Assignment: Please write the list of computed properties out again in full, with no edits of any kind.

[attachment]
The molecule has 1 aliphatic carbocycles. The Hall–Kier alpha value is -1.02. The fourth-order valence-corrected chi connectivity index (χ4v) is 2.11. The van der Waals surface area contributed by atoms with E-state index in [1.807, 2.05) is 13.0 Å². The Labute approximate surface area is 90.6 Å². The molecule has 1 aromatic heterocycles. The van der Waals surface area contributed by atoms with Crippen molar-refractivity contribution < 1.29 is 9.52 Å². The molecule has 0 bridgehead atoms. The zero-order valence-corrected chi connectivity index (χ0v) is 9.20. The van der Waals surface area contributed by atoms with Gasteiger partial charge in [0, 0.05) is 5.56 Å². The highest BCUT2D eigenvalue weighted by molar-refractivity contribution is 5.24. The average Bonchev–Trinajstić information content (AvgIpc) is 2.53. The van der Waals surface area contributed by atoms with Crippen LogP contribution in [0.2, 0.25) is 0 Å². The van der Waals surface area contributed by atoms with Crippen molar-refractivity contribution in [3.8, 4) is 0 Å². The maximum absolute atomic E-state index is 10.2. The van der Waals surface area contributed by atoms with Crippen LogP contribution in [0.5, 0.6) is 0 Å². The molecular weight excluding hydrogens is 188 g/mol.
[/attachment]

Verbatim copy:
The molecule has 1 aliphatic carbocycles. The Hall–Kier alpha value is -1.02. The fourth-order valence-corrected chi connectivity index (χ4v) is 2.11. The van der Waals surface area contributed by atoms with E-state index in [1.807, 2.05) is 13.0 Å². The Labute approximate surface area is 90.6 Å². The molecule has 1 aromatic heterocycles. The van der Waals surface area contributed by atoms with Crippen molar-refractivity contribution < 1.29 is 9.52 Å². The molecule has 0 bridgehead atoms. The zero-order valence-corrected chi connectivity index (χ0v) is 9.20. The van der Waals surface area contributed by atoms with Gasteiger partial charge in [0, 0.05) is 5.56 Å². The highest BCUT2D eigenvalue weighted by molar-refractivity contribution is 5.24. The average Bonchev–Trinajstić information content (AvgIpc) is 2.53. The van der Waals surface area contributed by atoms with Crippen LogP contribution in [0.2, 0.25) is 0 Å². The van der Waals surface area contributed by atoms with Crippen molar-refractivity contribution in [3.8, 4) is 0 Å². The maximum absolute atomic E-state index is 10.2. The van der Waals surface area contributed by atoms with Crippen LogP contribution in [0.5, 0.6) is 0 Å². The molecular weight excluding hydrogens is 188 g/mol.